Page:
I went to Miss America for the first time ever, and found the competition to be a cross between a reality show and a job interview.
The rebranded Miss America 2.0 was held at the Mohegan Sun Casino & Resort in Uncasville, Connecticut, on Thursday night.
I loved seeing the families’ covered in gear celebrating their favorite contestant, and the audience was full of women in gorgeous gowns and pageant sashes.
However, the on-stage elimination rounds were coming so fast that I felt like I barely knew the actual contestants.
New features like the judges’ critiques after the talent portion, plus their decision to eliminate each girl one by one to build up suspense felt like they belonged on an episode of “American Idol.”
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For most of my life, the only thing I knew about the world of pageants came from watching “Miss Congeniality.”
I imagined that they were competitions full of glitz and sparkle, of dazzling tiaras, questions about the perfect date (April 25!), and plenty of dreams for “world peace.”
But after extensively covering Miss Universe this year, I knew that pageants in the 21st century were learning how to combine glamour with politics.
So when I was given the chance to attend this year’s Miss America pageant, I was intrigued to see just what the competition would be like after last year’s major rebranding eliminated both the swimsuit and evening gown rounds.
What I found was a show that felt like a cross between “American Idol” and a job interview, with the atmosphere of a basketball game at Madison Square Garden — nachos included.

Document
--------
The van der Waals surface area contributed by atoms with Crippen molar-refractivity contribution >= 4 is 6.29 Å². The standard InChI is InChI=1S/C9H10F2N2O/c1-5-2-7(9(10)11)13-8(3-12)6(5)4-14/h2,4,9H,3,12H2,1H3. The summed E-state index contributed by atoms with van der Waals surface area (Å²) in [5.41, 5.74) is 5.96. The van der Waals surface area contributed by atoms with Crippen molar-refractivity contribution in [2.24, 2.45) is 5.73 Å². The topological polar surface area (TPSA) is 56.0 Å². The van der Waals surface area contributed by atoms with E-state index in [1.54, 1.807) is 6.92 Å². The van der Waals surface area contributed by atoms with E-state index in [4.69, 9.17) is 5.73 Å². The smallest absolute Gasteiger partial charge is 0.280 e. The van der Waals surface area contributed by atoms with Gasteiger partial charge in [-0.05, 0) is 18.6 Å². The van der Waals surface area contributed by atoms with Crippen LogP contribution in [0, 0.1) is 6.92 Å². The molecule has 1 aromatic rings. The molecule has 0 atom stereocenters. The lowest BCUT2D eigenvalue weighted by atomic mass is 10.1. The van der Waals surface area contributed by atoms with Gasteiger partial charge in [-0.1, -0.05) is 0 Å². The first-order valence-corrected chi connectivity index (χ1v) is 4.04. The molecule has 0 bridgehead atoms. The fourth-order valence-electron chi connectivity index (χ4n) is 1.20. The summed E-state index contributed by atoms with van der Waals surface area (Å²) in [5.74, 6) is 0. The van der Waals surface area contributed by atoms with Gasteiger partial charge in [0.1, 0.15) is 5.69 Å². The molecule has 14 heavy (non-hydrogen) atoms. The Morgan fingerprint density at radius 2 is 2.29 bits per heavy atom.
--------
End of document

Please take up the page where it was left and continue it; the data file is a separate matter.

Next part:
I boarded the Northeast Regional train from Penn Station in Manhattan early Thursday afternoon.
The train took me to New London, Connecticut, which is about 20 minutes away from where Miss America was being held in Uncasville, Connecticut.
This year marked the second time that the Miss America competition wasn’t held in Atlantic City, where it first originated in 1921 in an effort to keep tourists around after Labor Day weekend.
Minus a brief stint in Las Vegas from 2005 to 2012, Miss America had always been held in the coastal New Jersey town. But this year the competition not only changed locations, it also switched networks from ABC to NBC, and moved from its traditional Sunday night in September to the Thursday night before Christmas in December.
After a two-and-a-half hour journey, I arrived in New London around 4:30 p.m. — just as the sun had begun to set.
I couldn’t help but feel excited as I stepped off the train and saw a sky the color of lavender as the sun began to sink into the Thames River.
After a quick dash to my hotel to drop off my bag and change into a dress, I headed to the Mohegan Sun Casino & Resort in Uncasville.
The minute I stepped inside, I was hit with so many flashing neon lights that I …read more
Source:: Business Insider